Musical shows set new audience records in city despite pandemic

Musicals have become one of the fastest growing performing arts genres in Shanghai, with audience numbers more than doubling in the past year despite the COVID-19 pandemic.

According to the latest report released by the city’s performing arts association, Shanghai held a total of 8,894 theatrical performances in 2021. Among them, 911 were musicals, a jump of 142% from the year former.

The musical performances attracted some 524,000 spectators, an increase of 129% compared to 2020.

The Huangpu district, home to some of Shanghai’s iconic venues, hosted 639 musical performances, accounting for 70 percent of the total last year.

Ti Gong

The Chinese adaptation of the French musical “Romeo and Juliet”

As a venue known for its musical works, Shanghai Culture Square held 206 performances last year, attracting 225,000 fans. Chinese adaptations of the French musical “Romeo and Juliet” and the South Korean musical “Fan Letter” were the most popular on the year-end menu. Both were self-produced elements of the culture square.

“Romeo and Juliet” was not only well received by music fans in Shanghai, but also gained popularity across the country, as it drew 35,000 spectators in 25 performances during a nationwide tour at the end from last year.

“The entertainment industry has faced many uncertainties and risks due to the pandemic over the past two years,” said Fei Yuanhong, vice general manager of Culture Square. “Taking responsibility for a theater while exploring more potential of ourselves is our way of coping with impacts and challenges.”

Musical shows set new audience records in city despite pandemic

Ti Gong

The Chinese adaptation of the South Korean musical “Fan Letter”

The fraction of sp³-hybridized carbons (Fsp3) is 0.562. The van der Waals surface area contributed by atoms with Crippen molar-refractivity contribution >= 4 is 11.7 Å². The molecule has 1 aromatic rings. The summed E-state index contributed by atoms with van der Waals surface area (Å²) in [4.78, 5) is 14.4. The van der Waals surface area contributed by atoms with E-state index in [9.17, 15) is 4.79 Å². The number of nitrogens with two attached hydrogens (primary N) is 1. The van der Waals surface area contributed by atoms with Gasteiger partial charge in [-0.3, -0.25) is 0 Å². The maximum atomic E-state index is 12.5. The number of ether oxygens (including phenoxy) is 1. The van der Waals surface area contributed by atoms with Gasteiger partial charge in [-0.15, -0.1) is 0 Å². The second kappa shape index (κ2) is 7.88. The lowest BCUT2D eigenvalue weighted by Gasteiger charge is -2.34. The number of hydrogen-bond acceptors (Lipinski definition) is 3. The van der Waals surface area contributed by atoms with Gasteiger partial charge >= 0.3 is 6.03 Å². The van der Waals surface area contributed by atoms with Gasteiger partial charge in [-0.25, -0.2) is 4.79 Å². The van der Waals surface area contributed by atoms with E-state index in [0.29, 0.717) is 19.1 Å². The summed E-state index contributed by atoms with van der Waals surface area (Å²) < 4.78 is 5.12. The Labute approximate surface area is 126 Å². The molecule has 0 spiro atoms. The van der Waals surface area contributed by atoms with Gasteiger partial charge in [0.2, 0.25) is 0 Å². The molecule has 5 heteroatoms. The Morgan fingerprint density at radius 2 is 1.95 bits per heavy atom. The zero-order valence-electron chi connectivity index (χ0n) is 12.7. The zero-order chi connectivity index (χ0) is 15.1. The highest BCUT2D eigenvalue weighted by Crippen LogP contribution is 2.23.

In addition to its role as a musical producer and broadcaster, the Carré de la Culture intends to consolidate its leading position in the development of musicals in China by creating this year a new research center dedicated to the genre. The center will provide a platform for music industry practitioners to exchange ideas and integrate resources.

“The pandemic has limited the number of foreign musicals in the market, and it can be seen as a good opportunity for domestic creators to introduce themselves to the public,” Fei said.

La place de la culture is not the only theater to get involved in the creation and promotion of original stage productions.

Shanghai Oriental Art Center’s self-produced play “Road to Victory” proved its quality by winning the 5th Chinese Theater Awards. The play won Best Playwright and Best Director awards and was nominated as a candidate for Best Play of the Year.

Musical shows set new audience records in city despite pandemic

Ti Gong

Shanghai Oriental Art Center self-produced play “Road to Victory”

Involving acclaimed playwright Yao Yuan and director Hu Zongqi, the play is based on the award-winning novel “The Road We Have Taken,” which focuses on the plight of young people searching for their political path through the turbulent years between 1925 and 1949.

The play has just completed its seven-month national tour, during which 34 performances were presented in 18 cities, attracting nearly 50,000 spectators from across the country.

“Road to Victory” is the third piece self-produced by the Oriental Art Center. Lei Wen, general manager of the center, said in an earlier interview that the work showed the venue’s ability to transform from a “stage” into a “platform” for creators.

William N. Fernandez